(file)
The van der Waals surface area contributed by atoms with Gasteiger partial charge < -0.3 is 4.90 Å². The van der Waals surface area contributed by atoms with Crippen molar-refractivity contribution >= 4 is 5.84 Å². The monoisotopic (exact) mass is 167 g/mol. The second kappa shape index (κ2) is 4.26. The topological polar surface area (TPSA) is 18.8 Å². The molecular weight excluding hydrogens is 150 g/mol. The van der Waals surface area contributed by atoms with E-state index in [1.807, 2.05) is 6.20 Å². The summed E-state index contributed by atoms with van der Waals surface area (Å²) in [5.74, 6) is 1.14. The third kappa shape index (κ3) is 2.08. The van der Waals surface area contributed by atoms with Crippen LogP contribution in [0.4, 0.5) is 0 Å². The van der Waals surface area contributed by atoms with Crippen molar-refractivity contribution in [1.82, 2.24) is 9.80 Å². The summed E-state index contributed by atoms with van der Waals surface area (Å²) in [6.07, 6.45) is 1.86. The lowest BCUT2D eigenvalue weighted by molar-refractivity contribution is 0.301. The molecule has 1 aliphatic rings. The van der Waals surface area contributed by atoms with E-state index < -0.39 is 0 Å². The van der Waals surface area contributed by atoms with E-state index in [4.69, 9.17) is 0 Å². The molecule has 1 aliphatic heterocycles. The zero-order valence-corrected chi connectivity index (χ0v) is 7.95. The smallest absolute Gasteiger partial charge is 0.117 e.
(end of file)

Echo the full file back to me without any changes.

The van der Waals surface area contributed by atoms with Gasteiger partial charge < -0.3 is 4.90 Å². The van der Waals surface area contributed by atoms with Crippen molar-refractivity contribution >= 4 is 5.84 Å². The monoisotopic (exact) mass is 167 g/mol. The second kappa shape index (κ2) is 4.26. The topological polar surface area (TPSA) is 18.8 Å². The molecular weight excluding hydrogens is 150 g/mol. The van der Waals surface area contributed by atoms with E-state index in [1.807, 2.05) is 6.20 Å². The summed E-state index contributed by atoms with van der Waals surface area (Å²) in [5.74, 6) is 1.14. The third kappa shape index (κ3) is 2.08. The van der Waals surface area contributed by atoms with Crippen LogP contribution in [0.4, 0.5) is 0 Å². The van der Waals surface area contributed by atoms with Crippen molar-refractivity contribution in [1.82, 2.24) is 9.80 Å². The summed E-state index contributed by atoms with van der Waals surface area (Å²) in [6.07, 6.45) is 1.86. The lowest BCUT2D eigenvalue weighted by molar-refractivity contribution is 0.301. The molecule has 1 aliphatic rings. The van der Waals surface area contributed by atoms with E-state index < -0.39 is 0 Å². The van der Waals surface area contributed by atoms with E-state index in [4.69, 9.17) is 0 Å². The molecule has 1 aliphatic heterocycles. The zero-order valence-corrected chi connectivity index (χ0v) is 7.95. The smallest absolute Gasteiger partial charge is 0.117 e.